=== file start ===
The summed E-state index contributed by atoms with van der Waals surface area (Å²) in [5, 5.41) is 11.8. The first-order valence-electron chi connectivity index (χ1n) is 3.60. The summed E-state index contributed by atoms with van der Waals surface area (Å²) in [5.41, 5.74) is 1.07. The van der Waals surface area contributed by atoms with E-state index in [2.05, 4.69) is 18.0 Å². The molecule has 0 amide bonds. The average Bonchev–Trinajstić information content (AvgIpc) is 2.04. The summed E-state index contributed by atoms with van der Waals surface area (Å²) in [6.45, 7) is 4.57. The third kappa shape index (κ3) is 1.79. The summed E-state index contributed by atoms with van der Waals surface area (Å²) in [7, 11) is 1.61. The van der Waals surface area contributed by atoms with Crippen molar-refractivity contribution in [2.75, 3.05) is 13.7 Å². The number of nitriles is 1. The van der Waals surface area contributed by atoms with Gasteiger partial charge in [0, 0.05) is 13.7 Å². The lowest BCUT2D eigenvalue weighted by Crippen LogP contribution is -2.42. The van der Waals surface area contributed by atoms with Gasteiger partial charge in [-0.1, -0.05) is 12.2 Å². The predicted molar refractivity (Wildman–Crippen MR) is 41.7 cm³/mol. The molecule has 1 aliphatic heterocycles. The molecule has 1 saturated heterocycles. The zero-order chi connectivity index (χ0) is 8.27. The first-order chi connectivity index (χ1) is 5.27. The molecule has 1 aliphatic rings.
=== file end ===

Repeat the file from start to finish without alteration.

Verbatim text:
The summed E-state index contributed by atoms with van der Waals surface area (Å²) in [5, 5.41) is 11.8. The first-order valence-electron chi connectivity index (χ1n) is 3.60. The summed E-state index contributed by atoms with van der Waals surface area (Å²) in [5.41, 5.74) is 1.07. The van der Waals surface area contributed by atoms with E-state index in [2.05, 4.69) is 18.0 Å². The molecule has 0 amide bonds. The average Bonchev–Trinajstić information content (AvgIpc) is 2.04. The summed E-state index contributed by atoms with van der Waals surface area (Å²) in [6.45, 7) is 4.57. The third kappa shape index (κ3) is 1.79. The summed E-state index contributed by atoms with van der Waals surface area (Å²) in [7, 11) is 1.61. The van der Waals surface area contributed by atoms with Crippen molar-refractivity contribution in [2.75, 3.05) is 13.7 Å². The number of nitriles is 1. The van der Waals surface area contributed by atoms with Gasteiger partial charge in [0, 0.05) is 13.7 Å². The lowest BCUT2D eigenvalue weighted by Crippen LogP contribution is -2.42. The van der Waals surface area contributed by atoms with Gasteiger partial charge in [-0.1, -0.05) is 12.2 Å². The predicted molar refractivity (Wildman–Crippen MR) is 41.7 cm³/mol. The molecule has 1 aliphatic heterocycles. The molecule has 1 saturated heterocycles. The zero-order chi connectivity index (χ0) is 8.27. The first-order chi connectivity index (χ1) is 5.27. The molecule has 1 aliphatic rings.